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chantennay-carrot

Chanterelles

The flavour of Chanterelles is distinctive because they stand up so well to main ingredients in stews, soups and other main courses. Chanterelles are only found in the wild, and are highly prized in the culinary world as their season is not long enough. Yellow Chanterelles bear a fruity smell reminiscent of apricots and boast a mild peppery taste.

 

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Chanterelles

Cranberries

Cranberries are the deep-red, tart fruit of a low, scrubby, woody bog plant. They are a winter berry that has become synonymous with the Christmas table for many. The bulk of the world’s cranberries are now cultivated, mainly in certain parts of Canada and North America, but cranberries can still occasionally be found growing wild.

 

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cranberry

Leeks

Leeks are very versatile and work well cooked in various recipes or as a side dish. Like creamed leeks, rich double cream salt and pepper.

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Leeks

Parsnips

A sweetly flavoured root vegetable. Pale yellow or ivory in colour and shaped like a slightly bulbous carrot, parsnips are one of the tastiest and most appealing root vegetables. Cheap and simple to prepare, their soft, fragrant, slightly sweet flesh adds a warm, comforting element to dishes.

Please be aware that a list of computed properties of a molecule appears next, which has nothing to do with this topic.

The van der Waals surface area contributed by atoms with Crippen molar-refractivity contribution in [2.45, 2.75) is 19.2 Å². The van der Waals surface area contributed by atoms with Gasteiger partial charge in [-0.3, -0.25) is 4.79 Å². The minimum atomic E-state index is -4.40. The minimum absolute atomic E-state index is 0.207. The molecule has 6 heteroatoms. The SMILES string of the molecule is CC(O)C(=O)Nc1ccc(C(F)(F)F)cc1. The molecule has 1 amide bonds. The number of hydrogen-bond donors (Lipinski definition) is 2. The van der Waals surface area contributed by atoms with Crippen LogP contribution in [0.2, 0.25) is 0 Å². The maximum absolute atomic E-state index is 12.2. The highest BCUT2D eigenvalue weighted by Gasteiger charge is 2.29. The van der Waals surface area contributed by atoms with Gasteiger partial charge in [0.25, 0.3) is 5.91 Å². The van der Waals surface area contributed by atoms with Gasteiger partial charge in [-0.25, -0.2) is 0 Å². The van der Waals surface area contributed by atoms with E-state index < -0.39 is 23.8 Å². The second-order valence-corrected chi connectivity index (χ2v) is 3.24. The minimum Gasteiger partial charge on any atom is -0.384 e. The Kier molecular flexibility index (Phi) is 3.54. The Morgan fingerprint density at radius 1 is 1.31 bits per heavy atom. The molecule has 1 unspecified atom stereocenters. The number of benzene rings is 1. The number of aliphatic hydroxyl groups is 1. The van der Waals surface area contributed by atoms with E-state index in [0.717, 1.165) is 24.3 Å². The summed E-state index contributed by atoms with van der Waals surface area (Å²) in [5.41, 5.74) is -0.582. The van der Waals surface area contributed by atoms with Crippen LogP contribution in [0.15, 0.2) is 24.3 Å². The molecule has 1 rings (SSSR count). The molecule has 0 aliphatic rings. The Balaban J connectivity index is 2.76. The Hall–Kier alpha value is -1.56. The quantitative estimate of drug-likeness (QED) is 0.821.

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Parsnips

Pears Williams

Pears are really in full swing at the moment. Their fine, slightly granular flesh is much more fragile than apples and, unlike most fruit, they improve in flavour and texture after they’re picked. We have Williams pears which are stunning at the moment and ideally poached in Sauternes and served in a vanilla panacotta.

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williams pear

Pied de Mouton

These light tasting peppery Pied de Moutons are best cooked slowly in casseroles and soups. Known in England as Hedgehog Mushroom, Pied de Mouton means sheep’s foot in French.

 

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Pied de Mouton

Pomegranate